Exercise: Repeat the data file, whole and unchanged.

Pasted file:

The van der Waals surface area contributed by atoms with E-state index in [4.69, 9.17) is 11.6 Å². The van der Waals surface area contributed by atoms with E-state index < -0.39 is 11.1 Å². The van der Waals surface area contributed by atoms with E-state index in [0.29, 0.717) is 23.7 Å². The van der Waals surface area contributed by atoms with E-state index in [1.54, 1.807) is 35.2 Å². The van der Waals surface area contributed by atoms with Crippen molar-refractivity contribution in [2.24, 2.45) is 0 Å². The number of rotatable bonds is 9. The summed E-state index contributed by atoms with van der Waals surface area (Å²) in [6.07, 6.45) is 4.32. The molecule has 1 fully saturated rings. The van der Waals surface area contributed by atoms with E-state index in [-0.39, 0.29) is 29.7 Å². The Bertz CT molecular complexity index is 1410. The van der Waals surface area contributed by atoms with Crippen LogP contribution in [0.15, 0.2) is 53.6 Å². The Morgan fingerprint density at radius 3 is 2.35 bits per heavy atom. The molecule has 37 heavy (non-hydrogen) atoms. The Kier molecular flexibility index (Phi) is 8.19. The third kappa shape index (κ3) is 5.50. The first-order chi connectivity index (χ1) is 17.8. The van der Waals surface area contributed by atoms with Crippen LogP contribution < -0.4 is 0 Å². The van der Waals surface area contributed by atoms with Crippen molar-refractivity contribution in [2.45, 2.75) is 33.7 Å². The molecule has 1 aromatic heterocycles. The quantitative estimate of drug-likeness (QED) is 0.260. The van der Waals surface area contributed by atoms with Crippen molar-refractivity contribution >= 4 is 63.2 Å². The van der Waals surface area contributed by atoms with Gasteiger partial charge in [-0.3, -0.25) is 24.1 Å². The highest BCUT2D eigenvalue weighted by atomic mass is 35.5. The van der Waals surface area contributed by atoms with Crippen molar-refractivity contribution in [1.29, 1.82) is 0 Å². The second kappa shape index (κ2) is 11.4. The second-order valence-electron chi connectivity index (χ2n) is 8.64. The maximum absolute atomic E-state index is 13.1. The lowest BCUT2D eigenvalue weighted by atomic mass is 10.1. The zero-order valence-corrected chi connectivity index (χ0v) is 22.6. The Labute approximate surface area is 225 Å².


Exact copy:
The van der Waals surface area contributed by atoms with E-state index in [4.69, 9.17) is 11.6 Å². The van der Waals surface area contributed by atoms with E-state index < -0.39 is 11.1 Å². The van der Waals surface area contributed by atoms with E-state index in [0.29, 0.717) is 23.7 Å². The van der Waals surface area contributed by atoms with E-state index in [1.54, 1.807) is 35.2 Å². The van der Waals surface area contributed by atoms with Crippen molar-refractivity contribution in [2.24, 2.45) is 0 Å². The number of rotatable bonds is 9. The summed E-state index contributed by atoms with van der Waals surface area (Å²) in [6.07, 6.45) is 4.32. The molecule has 1 fully saturated rings. The van der Waals surface area contributed by atoms with E-state index in [-0.39, 0.29) is 29.7 Å². The Bertz CT molecular complexity index is 1410. The van der Waals surface area contributed by atoms with Crippen LogP contribution in [0.15, 0.2) is 53.6 Å². The Morgan fingerprint density at radius 3 is 2.35 bits per heavy atom. The molecule has 37 heavy (non-hydrogen) atoms. The Kier molecular flexibility index (Phi) is 8.19. The third kappa shape index (κ3) is 5.50. The first-order chi connectivity index (χ1) is 17.8. The van der Waals surface area contributed by atoms with Crippen LogP contribution < -0.4 is 0 Å². The van der Waals surface area contributed by atoms with Crippen molar-refractivity contribution in [2.45, 2.75) is 33.7 Å². The molecule has 1 aromatic heterocycles. The quantitative estimate of drug-likeness (QED) is 0.260. The van der Waals surface area contributed by atoms with Crippen molar-refractivity contribution >= 4 is 63.2 Å². The van der Waals surface area contributed by atoms with Gasteiger partial charge in [-0.3, -0.25) is 24.1 Å². The highest BCUT2D eigenvalue weighted by atomic mass is 35.5. The van der Waals surface area contributed by atoms with Crippen molar-refractivity contribution in [1.29, 1.82) is 0 Å². The second kappa shape index (κ2) is 11.4. The second-order valence-electron chi connectivity index (χ2n) is 8.64. The maximum absolute atomic E-state index is 13.1. The lowest BCUT2D eigenvalue weighted by atomic mass is 10.1. The zero-order valence-corrected chi connectivity index (χ0v) is 22.6. The Labute approximate surface area is 225 Å².